khelms at zcorum.com
Tue Jul 15 15:37:52 UTC 2014
I'd question you're use of the word rural if this statement is accurate, "Yes,
a LEC may control the last mile but I can usually get circuits from a lot
of carriers. A company I work for has over 50 locations mostly in rural
areas and we do not have much problem getting Sprint and CenturyLink access
circuits to them regardless of location. In fact, we have never found a
location in the US that I can't get both of those carrier to deliver to
us." Perhaps you've just been lucky or your economics are different, but I
can (off list) provide you with lots of locations in the US that neither of
those operators, much less both, can reach. Perhaps more importantly the
economics are such that one and only one tier 2 (sometimes tier 2/3)
operator is available. I work with an ISP in west Texas who has been
waiting on an AT&T build out for nearly 14 months to be able to buy
bandwidth from anyone because there is no remaining capacity on the SONET
network and no other operator has any physical facilities in the area.
Vice President of Technology
On Tue, Jul 15, 2014 at 11:19 AM, Naslund, Steve <SNaslund at medline.com>
> I don't believe either of those points. I will grant you that the LECs
> are near monopolies in some rural areas, but these are few and far between.
> Yes, a LEC may control the last mile but I can usually get circuits from a
> lot of carriers. A company I work for has over 50 locations mostly in
> rural areas and we do not have much problem getting Sprint and CenturyLink
> access circuits to them regardless of location. In fact, we have never
> found a location in the US that I can't get both of those carrier to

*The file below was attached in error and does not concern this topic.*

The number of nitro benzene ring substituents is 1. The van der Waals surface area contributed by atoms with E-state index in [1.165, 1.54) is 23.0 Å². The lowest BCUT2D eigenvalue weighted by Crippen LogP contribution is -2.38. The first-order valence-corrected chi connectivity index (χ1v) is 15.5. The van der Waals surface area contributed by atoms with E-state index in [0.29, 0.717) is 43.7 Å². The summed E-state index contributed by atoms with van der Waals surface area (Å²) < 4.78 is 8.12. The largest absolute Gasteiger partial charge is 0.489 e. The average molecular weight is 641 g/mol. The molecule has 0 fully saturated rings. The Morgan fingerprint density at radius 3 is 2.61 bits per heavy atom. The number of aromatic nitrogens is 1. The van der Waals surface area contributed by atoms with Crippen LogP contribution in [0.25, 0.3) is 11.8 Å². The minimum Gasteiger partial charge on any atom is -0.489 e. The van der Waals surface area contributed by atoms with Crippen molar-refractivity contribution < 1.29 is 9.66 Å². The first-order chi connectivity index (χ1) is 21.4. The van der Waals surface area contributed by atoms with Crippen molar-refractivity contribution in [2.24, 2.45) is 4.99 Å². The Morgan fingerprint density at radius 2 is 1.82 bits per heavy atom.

> deliver to us. In a lot of areas there is also a cable provider available.
> Residential users have somewhat more limited options but you do always
> have the option of deciding where to live. Most of us in this group would
> consider the broadband options available to them before they move.
> Being a content provider has very little to do with market forces.
> Comcast is, of course, a major content provider and access provider but if
> they limit their customer's access to Netflix (which they have been accused
> of) the customers will still react to that. The content providing access
> provider has to know that no matter how good their content is, they are not
> the only source and their customers will react to that. I think the
> service providers are sophisticated enough to know that and they will walk
> the fine line of keeping their customer happy while trying to promote their
> own content. It is like saying a Ford dealer does not want to change the
> oil on your Chevy, sure they would like for you to have bought from them
> but they will take what they can get.
> Steven Naslund
> >>>Steve, the key piece you're missing here is that the major broadband
> providers are both
> >>>- near-monopolies in their access areas
> >>>- content providers
> >>>Not a situation where market forces can work all that well.
> >>>Miles Fidelman
More information about the NANOG